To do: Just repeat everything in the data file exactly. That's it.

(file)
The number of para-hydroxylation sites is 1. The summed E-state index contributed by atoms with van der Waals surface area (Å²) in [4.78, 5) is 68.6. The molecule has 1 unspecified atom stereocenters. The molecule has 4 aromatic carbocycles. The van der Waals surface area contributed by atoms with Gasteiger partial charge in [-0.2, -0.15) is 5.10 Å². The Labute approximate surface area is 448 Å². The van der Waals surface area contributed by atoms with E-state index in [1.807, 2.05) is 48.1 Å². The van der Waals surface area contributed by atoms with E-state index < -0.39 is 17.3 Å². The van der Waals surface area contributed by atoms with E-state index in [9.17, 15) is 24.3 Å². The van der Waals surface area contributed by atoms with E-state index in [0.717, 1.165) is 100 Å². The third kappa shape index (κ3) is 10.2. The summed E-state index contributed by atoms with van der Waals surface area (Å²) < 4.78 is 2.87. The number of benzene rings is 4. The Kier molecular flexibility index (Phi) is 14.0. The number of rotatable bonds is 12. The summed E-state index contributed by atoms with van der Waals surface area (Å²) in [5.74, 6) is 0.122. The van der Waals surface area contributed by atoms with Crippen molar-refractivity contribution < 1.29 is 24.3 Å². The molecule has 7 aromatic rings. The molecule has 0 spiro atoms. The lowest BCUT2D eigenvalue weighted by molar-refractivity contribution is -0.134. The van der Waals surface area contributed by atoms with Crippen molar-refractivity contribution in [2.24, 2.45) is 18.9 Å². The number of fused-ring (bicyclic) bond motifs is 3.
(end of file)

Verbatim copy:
The number of para-hydroxylation sites is 1. The summed E-state index contributed by atoms with van der Waals surface area (Å²) in [4.78, 5) is 68.6. The molecule has 1 unspecified atom stereocenters. The molecule has 4 aromatic carbocycles. The van der Waals surface area contributed by atoms with Gasteiger partial charge in [-0.2, -0.15) is 5.10 Å². The Labute approximate surface area is 448 Å². The van der Waals surface area contributed by atoms with E-state index in [1.807, 2.05) is 48.1 Å². The van der Waals surface area contributed by atoms with E-state index < -0.39 is 17.3 Å². The van der Waals surface area contributed by atoms with E-state index in [9.17, 15) is 24.3 Å². The van der Waals surface area contributed by atoms with E-state index in [0.717, 1.165) is 100 Å². The third kappa shape index (κ3) is 10.2. The summed E-state index contributed by atoms with van der Waals surface area (Å²) < 4.78 is 2.87. The number of benzene rings is 4. The Kier molecular flexibility index (Phi) is 14.0. The number of rotatable bonds is 12. The summed E-state index contributed by atoms with van der Waals surface area (Å²) in [5.74, 6) is 0.122. The van der Waals surface area contributed by atoms with Crippen molar-refractivity contribution < 1.29 is 24.3 Å². The molecule has 7 aromatic rings. The molecule has 0 spiro atoms. The lowest BCUT2D eigenvalue weighted by molar-refractivity contribution is -0.134. The van der Waals surface area contributed by atoms with Crippen molar-refractivity contribution in [2.24, 2.45) is 18.9 Å². The number of fused-ring (bicyclic) bond motifs is 3.